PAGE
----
The war machine springs to life
Opens up one eager eye
Focusing it on the sky
Ninety-nine red balloons go by
Jacob Hornberger discusses the collosal failure of three favorite state 'wars': the war on terror, the war on poverty, and the war on drugs.
More than 10 years after the war in Iraq, things are no better there and perhaps worse than before. Afghanistan...same situation. The greater the uninvited US presence in a foreign land, the greater the animosity (and pushback) of that locale toward America. Why should we expect otherwise? How would Americans react to forced presence of Chinese or Russians on US soil?
When measured on a timeline, however, the war on terror is still in its nascency compared to the war on poverty, which celebrates its 50th anniversary this year. After a half century of waging this campaign, grand proof of its failure are statist claims that poverty remains a huge problem and that governments must continue battling it.
Again, why should we expect anything other than failure? As JH observes, the mechanism of the war on poverty creates its own cause. The process of confiscating wealth to fund poverty programs destroys the foundation for building wealth and prosperity in society. That foundation is production.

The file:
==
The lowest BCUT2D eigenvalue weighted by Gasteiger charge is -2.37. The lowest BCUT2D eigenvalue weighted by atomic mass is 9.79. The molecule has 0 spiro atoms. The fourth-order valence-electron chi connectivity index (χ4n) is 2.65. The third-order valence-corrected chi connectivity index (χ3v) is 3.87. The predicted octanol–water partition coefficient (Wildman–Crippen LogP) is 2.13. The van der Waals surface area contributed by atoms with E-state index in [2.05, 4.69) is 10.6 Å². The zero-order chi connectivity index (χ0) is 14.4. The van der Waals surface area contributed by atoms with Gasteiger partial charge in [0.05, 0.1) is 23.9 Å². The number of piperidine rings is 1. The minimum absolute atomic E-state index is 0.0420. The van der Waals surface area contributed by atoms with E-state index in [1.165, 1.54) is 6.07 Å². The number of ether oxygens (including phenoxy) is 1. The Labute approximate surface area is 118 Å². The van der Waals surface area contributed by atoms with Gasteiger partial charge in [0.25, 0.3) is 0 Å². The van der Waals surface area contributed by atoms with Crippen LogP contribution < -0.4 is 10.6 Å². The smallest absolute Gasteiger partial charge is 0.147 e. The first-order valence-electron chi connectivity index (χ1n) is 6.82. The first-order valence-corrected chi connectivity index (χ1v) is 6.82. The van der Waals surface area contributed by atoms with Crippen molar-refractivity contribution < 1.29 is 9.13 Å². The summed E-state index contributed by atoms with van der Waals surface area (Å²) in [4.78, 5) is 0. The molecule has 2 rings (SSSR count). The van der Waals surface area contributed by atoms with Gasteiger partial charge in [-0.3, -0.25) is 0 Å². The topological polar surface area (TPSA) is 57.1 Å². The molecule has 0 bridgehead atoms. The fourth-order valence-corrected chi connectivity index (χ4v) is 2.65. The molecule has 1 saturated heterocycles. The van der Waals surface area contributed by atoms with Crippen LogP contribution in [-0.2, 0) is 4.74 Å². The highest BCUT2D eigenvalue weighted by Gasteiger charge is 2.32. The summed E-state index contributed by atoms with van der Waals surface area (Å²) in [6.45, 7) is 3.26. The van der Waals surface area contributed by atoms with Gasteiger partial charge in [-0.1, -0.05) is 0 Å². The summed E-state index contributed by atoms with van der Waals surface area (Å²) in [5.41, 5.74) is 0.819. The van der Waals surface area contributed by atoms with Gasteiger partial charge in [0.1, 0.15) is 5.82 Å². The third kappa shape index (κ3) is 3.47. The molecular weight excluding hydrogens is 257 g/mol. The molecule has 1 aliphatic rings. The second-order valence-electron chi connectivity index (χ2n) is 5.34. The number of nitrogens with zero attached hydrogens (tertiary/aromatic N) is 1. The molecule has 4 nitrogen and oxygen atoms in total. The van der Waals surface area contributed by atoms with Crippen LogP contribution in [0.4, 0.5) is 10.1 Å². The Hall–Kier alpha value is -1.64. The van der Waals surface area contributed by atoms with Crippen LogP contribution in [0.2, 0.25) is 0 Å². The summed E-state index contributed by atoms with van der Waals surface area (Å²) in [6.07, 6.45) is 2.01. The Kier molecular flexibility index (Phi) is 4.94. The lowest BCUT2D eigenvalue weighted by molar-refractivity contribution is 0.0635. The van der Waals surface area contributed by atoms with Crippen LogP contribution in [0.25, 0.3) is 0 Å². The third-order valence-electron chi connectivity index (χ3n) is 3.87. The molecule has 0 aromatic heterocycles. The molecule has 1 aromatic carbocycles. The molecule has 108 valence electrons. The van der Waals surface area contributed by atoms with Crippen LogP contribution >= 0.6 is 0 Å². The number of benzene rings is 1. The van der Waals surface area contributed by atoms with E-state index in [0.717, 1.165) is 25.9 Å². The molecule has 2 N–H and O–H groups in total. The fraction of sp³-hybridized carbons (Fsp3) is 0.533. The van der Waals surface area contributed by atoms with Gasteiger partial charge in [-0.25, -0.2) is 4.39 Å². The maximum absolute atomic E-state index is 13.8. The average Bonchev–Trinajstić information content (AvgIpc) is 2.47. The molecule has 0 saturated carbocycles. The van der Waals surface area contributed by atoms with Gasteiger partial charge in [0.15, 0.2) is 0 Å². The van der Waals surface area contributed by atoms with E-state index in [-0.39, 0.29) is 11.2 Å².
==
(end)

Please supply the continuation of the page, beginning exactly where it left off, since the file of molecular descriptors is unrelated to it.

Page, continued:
The war on drugs has been another colossal failure. The purported goal, a drug-free society, is nowhere within reach. Meanwhile, the war on drugs has spawned gang violence, corruption, robberies, murders, and overcrowded prisons. JH argues that the drug war failure is the one area where it seems Americans are waking up to the folly of statism.
Warfare and welfare statists list a bevy of excuses:
"The right people just haven't been in charge. Get our people in there and the war will be won."
"Outside factors beyond our control have postponed victory."
"Judge our programs by their good intentions rather than by their results."
"Just give us more time and we'll win the war."
The correct solution is to stop the wars. Prohibit government from waging them.
This would bring into existence economic enterprise, savings, and productive capital that alleviates scarcity. Free and voluntary trade raise general standard of living.
As statist wars decline, peace and prosperity advance.